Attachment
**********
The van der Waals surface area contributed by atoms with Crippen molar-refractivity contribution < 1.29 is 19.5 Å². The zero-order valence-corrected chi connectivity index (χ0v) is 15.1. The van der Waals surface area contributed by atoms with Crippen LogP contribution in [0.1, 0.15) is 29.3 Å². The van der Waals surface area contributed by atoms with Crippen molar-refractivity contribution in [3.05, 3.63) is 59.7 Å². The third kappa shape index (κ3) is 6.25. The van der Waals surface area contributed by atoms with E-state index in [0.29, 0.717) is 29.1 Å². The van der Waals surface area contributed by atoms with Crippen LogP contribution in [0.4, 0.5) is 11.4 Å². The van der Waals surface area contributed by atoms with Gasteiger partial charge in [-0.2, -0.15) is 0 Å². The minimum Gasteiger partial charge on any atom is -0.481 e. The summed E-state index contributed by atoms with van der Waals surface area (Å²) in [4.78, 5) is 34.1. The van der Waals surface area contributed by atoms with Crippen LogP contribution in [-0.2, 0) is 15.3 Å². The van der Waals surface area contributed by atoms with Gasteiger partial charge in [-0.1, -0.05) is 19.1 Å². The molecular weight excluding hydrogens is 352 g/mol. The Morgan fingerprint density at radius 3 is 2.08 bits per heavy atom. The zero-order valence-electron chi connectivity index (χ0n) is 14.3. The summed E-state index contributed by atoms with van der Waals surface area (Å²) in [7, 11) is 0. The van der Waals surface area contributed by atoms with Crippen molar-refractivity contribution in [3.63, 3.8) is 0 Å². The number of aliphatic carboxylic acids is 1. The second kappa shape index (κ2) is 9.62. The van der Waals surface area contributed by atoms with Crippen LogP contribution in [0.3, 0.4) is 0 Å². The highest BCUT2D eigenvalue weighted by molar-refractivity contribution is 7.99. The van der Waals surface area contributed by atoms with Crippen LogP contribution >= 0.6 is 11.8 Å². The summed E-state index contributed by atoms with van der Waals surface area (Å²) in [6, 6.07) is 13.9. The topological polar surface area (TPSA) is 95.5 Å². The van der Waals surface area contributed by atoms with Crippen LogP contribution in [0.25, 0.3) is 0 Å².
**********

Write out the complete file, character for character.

The van der Waals surface area contributed by atoms with Crippen molar-refractivity contribution < 1.29 is 19.5 Å². The zero-order valence-corrected chi connectivity index (χ0v) is 15.1. The van der Waals surface area contributed by atoms with Crippen LogP contribution in [0.1, 0.15) is 29.3 Å². The van der Waals surface area contributed by atoms with Crippen molar-refractivity contribution in [3.05, 3.63) is 59.7 Å². The third kappa shape index (κ3) is 6.25. The van der Waals surface area contributed by atoms with E-state index in [0.29, 0.717) is 29.1 Å². The van der Waals surface area contributed by atoms with Crippen LogP contribution in [0.4, 0.5) is 11.4 Å². The van der Waals surface area contributed by atoms with Gasteiger partial charge in [-0.2, -0.15) is 0 Å². The minimum Gasteiger partial charge on any atom is -0.481 e. The summed E-state index contributed by atoms with van der Waals surface area (Å²) in [4.78, 5) is 34.1. The van der Waals surface area contributed by atoms with Crippen LogP contribution in [-0.2, 0) is 15.3 Å². The van der Waals surface area contributed by atoms with Gasteiger partial charge in [-0.1, -0.05) is 19.1 Å². The molecular weight excluding hydrogens is 352 g/mol. The Morgan fingerprint density at radius 3 is 2.08 bits per heavy atom. The zero-order valence-electron chi connectivity index (χ0n) is 14.3. The summed E-state index contributed by atoms with van der Waals surface area (Å²) in [7, 11) is 0. The van der Waals surface area contributed by atoms with Crippen molar-refractivity contribution in [3.63, 3.8) is 0 Å². The number of aliphatic carboxylic acids is 1. The second kappa shape index (κ2) is 9.62. The van der Waals surface area contributed by atoms with Crippen LogP contribution in [0.3, 0.4) is 0 Å². The highest BCUT2D eigenvalue weighted by molar-refractivity contribution is 7.99. The van der Waals surface area contributed by atoms with Crippen LogP contribution >= 0.6 is 11.8 Å². The summed E-state index contributed by atoms with van der Waals surface area (Å²) in [6, 6.07) is 13.9. The topological polar surface area (TPSA) is 95.5 Å². The van der Waals surface area contributed by atoms with Crippen LogP contribution in [0.25, 0.3) is 0 Å².